67111000.350.330.442035042010001953.934.18
6811300.350.380.435042042010001254.295.86
69111000.350.330.4420420350100001254.745.59
7011300.30.330.36420350350100001953.273.91
71111000.30.380.435042042010005954.83.82
72111000.350.380.435042042010000191.54.773.4
73111000.30.380.3635035042010001954.24.15
7411300.30.330.363504204201000521.53.933.34
7511300.350.380.44204204201000521.53.693.61
76111000.350.330.435042035010000521.55.13.1
77111000.350.380.44204203501000591.54.473.19
7811300.350.330.3642042035010005254.234.87
7911300.30.330.3642042042010001254.265.86
8011300.350.330.435042042010000591.53.573.4
81111000.350.330.442035035010000191.53.813.7
8211300.350.330.36420350420100005953.184.57
8311300.350.330.4420420420100001953.544.03
8411300.350.380.3642042042010001953.544.36
85111000.350.380.36350420420100005254.476.31
86111000.30.330.4350350420100001954.174.24
87111000.30.330.3642042035010001954.623.22
88111000.350.330.4350350350100005954.293.97
89111000.350.330.43503504201000591.54.293.55
90111000.350.330.363504204201000191.54.773.43
9111300.30.380.36350420420100001953.693.97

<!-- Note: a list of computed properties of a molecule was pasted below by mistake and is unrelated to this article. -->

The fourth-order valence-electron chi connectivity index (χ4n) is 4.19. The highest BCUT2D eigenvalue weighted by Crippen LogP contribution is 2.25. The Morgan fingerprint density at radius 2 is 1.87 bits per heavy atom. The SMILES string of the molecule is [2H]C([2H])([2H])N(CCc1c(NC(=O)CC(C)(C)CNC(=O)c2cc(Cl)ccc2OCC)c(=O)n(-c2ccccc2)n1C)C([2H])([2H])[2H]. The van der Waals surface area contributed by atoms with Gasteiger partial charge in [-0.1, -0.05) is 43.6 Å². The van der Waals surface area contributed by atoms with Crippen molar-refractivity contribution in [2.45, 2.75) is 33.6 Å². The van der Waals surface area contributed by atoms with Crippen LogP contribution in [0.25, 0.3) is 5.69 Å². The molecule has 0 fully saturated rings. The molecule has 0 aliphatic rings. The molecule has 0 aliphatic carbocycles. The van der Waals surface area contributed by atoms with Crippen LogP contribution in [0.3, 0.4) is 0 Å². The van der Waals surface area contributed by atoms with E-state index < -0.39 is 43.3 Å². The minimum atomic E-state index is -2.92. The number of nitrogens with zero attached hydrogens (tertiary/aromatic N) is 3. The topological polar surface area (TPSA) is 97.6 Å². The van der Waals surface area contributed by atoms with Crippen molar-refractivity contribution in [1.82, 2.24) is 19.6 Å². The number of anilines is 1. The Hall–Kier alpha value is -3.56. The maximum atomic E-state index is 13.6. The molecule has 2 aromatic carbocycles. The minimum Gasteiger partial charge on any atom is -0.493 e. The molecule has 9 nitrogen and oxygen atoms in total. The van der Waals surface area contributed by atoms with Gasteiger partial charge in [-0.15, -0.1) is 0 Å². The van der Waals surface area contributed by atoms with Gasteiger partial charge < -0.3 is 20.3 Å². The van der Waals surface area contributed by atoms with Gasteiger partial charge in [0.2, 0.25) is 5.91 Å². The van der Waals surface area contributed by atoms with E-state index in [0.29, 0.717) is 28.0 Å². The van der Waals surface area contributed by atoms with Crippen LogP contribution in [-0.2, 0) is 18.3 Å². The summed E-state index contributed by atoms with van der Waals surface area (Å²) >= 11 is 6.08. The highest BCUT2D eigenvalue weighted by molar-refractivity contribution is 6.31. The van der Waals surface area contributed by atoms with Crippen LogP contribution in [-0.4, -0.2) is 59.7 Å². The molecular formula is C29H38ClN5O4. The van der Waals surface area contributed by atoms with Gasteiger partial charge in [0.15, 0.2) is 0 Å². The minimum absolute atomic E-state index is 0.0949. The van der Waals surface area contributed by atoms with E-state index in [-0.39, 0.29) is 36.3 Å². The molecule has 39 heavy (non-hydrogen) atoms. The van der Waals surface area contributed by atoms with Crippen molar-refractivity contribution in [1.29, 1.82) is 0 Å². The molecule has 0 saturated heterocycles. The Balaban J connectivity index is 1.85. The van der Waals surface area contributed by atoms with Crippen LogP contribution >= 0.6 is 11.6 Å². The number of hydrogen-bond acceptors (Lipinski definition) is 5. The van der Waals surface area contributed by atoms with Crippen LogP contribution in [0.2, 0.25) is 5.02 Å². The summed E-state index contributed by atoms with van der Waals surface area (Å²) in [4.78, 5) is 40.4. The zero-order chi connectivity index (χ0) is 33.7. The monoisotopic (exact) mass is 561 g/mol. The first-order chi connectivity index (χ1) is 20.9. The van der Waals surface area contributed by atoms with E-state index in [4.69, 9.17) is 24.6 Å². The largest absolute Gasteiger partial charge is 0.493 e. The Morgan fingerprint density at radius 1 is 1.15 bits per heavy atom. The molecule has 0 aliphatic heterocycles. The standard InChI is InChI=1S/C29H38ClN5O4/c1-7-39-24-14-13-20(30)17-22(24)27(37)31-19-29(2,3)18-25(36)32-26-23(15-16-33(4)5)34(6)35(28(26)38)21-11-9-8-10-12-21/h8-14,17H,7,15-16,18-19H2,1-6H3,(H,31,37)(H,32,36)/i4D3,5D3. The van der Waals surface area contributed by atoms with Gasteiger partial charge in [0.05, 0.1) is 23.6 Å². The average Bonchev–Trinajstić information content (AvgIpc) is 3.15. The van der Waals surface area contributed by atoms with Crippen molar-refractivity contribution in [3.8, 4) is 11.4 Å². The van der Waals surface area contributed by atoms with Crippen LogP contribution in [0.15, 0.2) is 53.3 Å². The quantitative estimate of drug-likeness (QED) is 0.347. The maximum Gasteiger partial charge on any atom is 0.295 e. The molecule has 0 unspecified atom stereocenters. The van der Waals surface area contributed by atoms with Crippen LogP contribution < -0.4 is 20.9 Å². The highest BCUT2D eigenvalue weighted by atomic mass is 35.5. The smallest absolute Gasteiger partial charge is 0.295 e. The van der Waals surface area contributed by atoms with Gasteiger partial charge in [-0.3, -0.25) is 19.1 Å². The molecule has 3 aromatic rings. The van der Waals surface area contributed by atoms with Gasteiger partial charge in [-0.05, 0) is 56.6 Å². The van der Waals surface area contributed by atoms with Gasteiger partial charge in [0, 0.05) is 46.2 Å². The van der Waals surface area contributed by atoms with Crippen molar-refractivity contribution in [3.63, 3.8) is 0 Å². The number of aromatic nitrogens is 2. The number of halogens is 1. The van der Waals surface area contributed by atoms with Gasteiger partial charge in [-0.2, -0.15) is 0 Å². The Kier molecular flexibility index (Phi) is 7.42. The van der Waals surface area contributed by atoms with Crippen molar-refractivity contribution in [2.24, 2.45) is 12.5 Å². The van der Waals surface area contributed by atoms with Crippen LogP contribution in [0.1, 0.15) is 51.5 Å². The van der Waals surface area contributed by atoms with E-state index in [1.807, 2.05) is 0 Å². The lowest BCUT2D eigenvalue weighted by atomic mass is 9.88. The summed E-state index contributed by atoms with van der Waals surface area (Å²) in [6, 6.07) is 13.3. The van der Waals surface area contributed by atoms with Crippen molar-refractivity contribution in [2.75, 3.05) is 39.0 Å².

9211300.350.330.3635035035010001953.513.73
9311300.350.380.43503504201000191.53.183.82
9411300.30.330.4420420350100005953.663.52
9511300.30.380.3635035035010001254.055.47
96111000.350.330.3635035035010000121.54.383.67
9711300.30.330.3642042035010000121.53.753.7
9811300.30.330.44204204201000591.53.363.31
9911300.350.380.4350350350100001953.453.85
10011300.350.330.36350420420100001254.116.22
101111000.350.380.442035042010000521.53.994.24
1000111000.30.330.364203503501000121.54.084.09
10311300.30.380.3635035042010000121.53.364.93
1000011300.30.330.3635035035010000591.53.33.1
10511300.350.380.364203504201000121.53.334.69
10611300.30.380.363504203501000191.53.722.83
10711300.350.330.3642042042010000521.53.63.91
108111000.30.380.36350420350100001254.744.96